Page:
This is for "Mint State" (the grade) and "60" (the numerical designation of that grade). This is the lowest of the eleven Mint State grades that range from MS-60 through MS-70. An MS-60 coin will usually exhibit the maximum number of marks and/or hairlines. The luster may range from poor to full, but is usually on the "poor" side. Eye appeal is usually minimal.
This is for "Mint State" (the grade) and "61" (the numerical designation of that grade). This grade meets the minimum requirements of Mint State plus includes some virtues not found on MS-60 coins. For instance, there may be slightly fewer marks than on an MS-60 coin, or better luster, or less negative eye appeal.
This is for "Mint State" (the grade) and "62" (the numerical designation of that grade). This grade is nearly in the "choice" or MS-63 category, but there is usually one thing that keeps it from a higher grader. Expect to find excessive marks or an extremely poor strike or dark and unattractive toning. Some MS-62 coins will have clean surfaces and reasonably good eye appeal but exhibit many hairlines on the fields and devices.
This is for "Mint State" (the grade) and "63" (the numerical designation of that grade). The equivalent of "choice" or "Choice BU" from the days before numerical grading was prevalent. This grade is usually found with clean fields and distracting marks or hairlines on the devices or clean devices with distracting marks or hairlines in the fields. The strike and luster can range from mediocre to excellent.
This is for "Mint State" (the grade) and "64" (the numerical designation of that grade). This grade is also called "Borderline Gem" at times, as well as "Very Choice BU." There will be no more than a couple of significant marks or, possibly, a number of light abrasions. The overall visual impact of the coin will be positive. The strike will range from average to full and the luster breaks will be minimal.
This is for "Mint State" (the grade) and "65" (the numerical designation of that grade). This grade is also called "Gem" or "Gem Mint State" or "Gem BU." There may be scattered marks, hairlines or other defects, but they will be minor. Any spots on copper coins will also be minor. The coin must be well struck with positive (average or better) eye appeal. This is a nice coin!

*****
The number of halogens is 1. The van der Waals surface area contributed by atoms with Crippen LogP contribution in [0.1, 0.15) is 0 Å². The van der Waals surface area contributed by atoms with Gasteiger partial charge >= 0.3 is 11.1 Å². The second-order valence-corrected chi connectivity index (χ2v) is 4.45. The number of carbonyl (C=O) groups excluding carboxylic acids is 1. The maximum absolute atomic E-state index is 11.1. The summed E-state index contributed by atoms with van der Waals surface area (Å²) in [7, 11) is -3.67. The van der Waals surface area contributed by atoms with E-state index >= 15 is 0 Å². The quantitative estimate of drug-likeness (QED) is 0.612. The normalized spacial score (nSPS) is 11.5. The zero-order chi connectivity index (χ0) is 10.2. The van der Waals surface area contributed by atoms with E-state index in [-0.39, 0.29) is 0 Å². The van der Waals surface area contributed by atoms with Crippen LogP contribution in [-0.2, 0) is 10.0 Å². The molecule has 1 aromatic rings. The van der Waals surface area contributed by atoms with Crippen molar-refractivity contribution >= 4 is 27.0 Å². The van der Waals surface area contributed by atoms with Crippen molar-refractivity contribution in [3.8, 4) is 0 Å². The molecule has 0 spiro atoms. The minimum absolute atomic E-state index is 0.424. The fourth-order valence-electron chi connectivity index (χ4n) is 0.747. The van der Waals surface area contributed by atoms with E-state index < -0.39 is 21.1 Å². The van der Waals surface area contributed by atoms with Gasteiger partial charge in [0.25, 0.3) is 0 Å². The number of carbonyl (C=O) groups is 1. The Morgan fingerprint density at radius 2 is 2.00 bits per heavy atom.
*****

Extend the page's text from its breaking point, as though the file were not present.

This is for "Mint State" (the grade) and "66" (the numerical designation of that grade). This is not only a Gem-quality coin, but the eye appeal ranges from "above average" to "superb." The luster is usually far above average, and any toning cannot impede the luster in any significant way. This is an extra-nice coin.
This is for "Mint State" (the grade) and "67" (the numerical designation of that grade). A superb-quality coin! Any abrasions are extremely light and do not detract from the coin’s beauty in any way. The strike is extremely sharp (or full) and the luster is outstanding. This is a spectacular coin!
This is for "Mint State" (the grade) and "68" (the numerical designation of that grade). A nearly perfect coin, with only minuscule imperfections visible to the naked eye. The strike will be exceptionally sharp and the luster will glow. This is an incredible coin.
This is for "Mint State" (the grade) and "69" (the numerical designation of that grade). Virtually perfect in all departments, including wondrous surfaces, a 99% full strike (or better), full unbroken booming luster and show-stopping eye appeal. You may have to study this coin with a 5x glass to find the reason why it didn’t grade MS-70.
This is for "Mint State" (the grade) and "70" (the numerical designation of that grade). A perfect coin! Even with 5x magnification there are no marks, hairlines or luster breaks in evidence. The luster is vibrant, the strike is razor-sharp, and the eye appeal is the ultimate.
Term applied to a coin returned from a third-party grading service that was not assigned a numerical grade because of varying reasons. (This could be for cleaning, damage, questionable authenticity, etc.) These are not the kinds of coins you want in your collection.
The dimple-textured fields seen on many Proof gold coins; their surfaces resemble those of an orange, hence the descriptive term. Some Mint State gold coins also exhibit this effect in varying degrees.